Name: Kaz Sasaki
Occupation: Sushi chef at in Montclair and Taki Sushi in El Cerrito; guitar and bass player
How long have you been a sushi chef? Well, you know [in El Cerrito]? That was my dad's (Yuzo Sasaki). He had that place for something like 25 years. Prior to that he had a bunch of different restaurants. I kind of grew up in a restaurant, and I helped him out when I was 15 to 18 years old. Then I got out and came back to help him open up this place for a couple of years. Then I totally escaped the restaurant business, and I was playing music full time.
What do you play? Mainly guitar and bass. I still play music all the time, but I don't play live anywhere because with this job the schedules are kind of contradictory timewise—night, of course. I plan on doing it later-later maybe. It's something I want to do.
So you didn't start out wanting to be a sushi chef? Making sushi is just something that happened to me. About 15 years ago, when my dad got older, he asked me to help out again. Other times I'd be like, “Uh, nah.” But this time I felt kind of guilty because he was older, you know. So I went and helped him in the kitchen and one thing led to another, and people quit, so he was left by himself making sushi behind the bar. It was stuff I totally said I'd never do—be a sushi chef—because when I was kid, my dad, you know, smelled like fish all the time, and I just didn't like the whole thing. Some people want to become sushi chefs, but for me it was kind of like gravity.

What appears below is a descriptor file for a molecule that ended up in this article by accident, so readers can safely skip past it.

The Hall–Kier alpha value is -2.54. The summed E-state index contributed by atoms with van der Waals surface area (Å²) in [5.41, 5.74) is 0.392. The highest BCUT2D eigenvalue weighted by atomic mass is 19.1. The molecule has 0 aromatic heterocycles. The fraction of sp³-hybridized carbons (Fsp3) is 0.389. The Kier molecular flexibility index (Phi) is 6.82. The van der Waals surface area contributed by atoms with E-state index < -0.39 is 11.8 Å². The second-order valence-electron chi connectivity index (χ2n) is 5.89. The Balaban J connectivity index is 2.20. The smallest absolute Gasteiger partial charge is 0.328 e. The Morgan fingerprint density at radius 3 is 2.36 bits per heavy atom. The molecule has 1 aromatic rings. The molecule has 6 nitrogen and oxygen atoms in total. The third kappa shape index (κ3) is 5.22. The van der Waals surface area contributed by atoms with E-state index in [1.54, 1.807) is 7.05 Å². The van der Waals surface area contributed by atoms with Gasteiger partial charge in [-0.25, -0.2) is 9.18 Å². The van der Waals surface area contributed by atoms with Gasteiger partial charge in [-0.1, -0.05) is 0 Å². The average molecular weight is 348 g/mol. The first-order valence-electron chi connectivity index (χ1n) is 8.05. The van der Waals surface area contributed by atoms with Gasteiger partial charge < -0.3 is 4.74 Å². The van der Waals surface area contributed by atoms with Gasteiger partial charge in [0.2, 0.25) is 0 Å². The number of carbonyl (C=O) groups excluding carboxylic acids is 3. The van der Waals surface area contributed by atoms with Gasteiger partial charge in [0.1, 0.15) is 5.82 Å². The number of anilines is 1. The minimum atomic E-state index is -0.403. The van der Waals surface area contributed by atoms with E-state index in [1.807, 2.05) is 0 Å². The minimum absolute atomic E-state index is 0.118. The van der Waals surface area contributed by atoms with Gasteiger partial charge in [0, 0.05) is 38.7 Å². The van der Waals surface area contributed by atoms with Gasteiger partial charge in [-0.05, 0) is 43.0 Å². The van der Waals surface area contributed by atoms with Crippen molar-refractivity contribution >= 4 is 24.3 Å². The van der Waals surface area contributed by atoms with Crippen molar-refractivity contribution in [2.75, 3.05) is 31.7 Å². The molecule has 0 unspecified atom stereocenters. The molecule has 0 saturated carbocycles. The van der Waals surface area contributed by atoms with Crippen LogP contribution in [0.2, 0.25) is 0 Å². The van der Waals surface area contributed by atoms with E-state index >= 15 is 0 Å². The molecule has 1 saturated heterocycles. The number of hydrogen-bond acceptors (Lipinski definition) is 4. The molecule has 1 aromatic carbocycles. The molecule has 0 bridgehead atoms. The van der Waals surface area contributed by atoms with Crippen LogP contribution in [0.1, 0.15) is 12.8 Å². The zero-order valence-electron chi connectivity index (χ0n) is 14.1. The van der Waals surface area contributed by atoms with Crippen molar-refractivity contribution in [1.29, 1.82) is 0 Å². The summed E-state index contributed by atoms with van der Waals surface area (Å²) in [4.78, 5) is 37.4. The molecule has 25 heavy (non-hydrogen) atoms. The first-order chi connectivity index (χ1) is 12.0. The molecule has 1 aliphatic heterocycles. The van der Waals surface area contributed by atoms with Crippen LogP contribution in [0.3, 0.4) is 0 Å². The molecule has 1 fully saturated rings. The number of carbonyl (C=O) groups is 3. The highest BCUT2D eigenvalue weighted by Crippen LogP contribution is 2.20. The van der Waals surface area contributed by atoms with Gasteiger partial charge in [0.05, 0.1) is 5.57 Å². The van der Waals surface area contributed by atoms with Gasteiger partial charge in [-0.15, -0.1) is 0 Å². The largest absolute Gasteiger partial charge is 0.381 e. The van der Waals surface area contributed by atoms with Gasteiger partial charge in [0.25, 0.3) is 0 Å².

I ended up working up front, and still I didn't really want to be a sushi chef. My dad was getting older though and having health problems, so the guy that owned Taki kept all of my dad's recipes. Although the person that bought kept the same name, the real Yusan Sushi, my dad's place, is here.
How do you feel about this job now? For a long time when my dad was alive and I was helping him out, I was always kind of fighting it. I only wanted to go so far with it. He wanted me to take over, but I didn't want to do that, so I didn't fully grasp all of the skills of a sushi chef. I did a lot of the other, more personal stuff to keep the customers, and I still have a loyal customer base. ...
After my dad died I started getting—not serious-serious, but although my dad and I didn't have the greatest relationship, I still felt like I had to honor him and not be a hack. So I had to raise my game up a bit in the last couple of years. It was only after I realized something and I stopped fighting it after all those years.
So what did "raising your game" involve? It's just about learning the stuff that I should've learned a long time ago, like a way to cut sashimi properly, or just the nigiri aspect.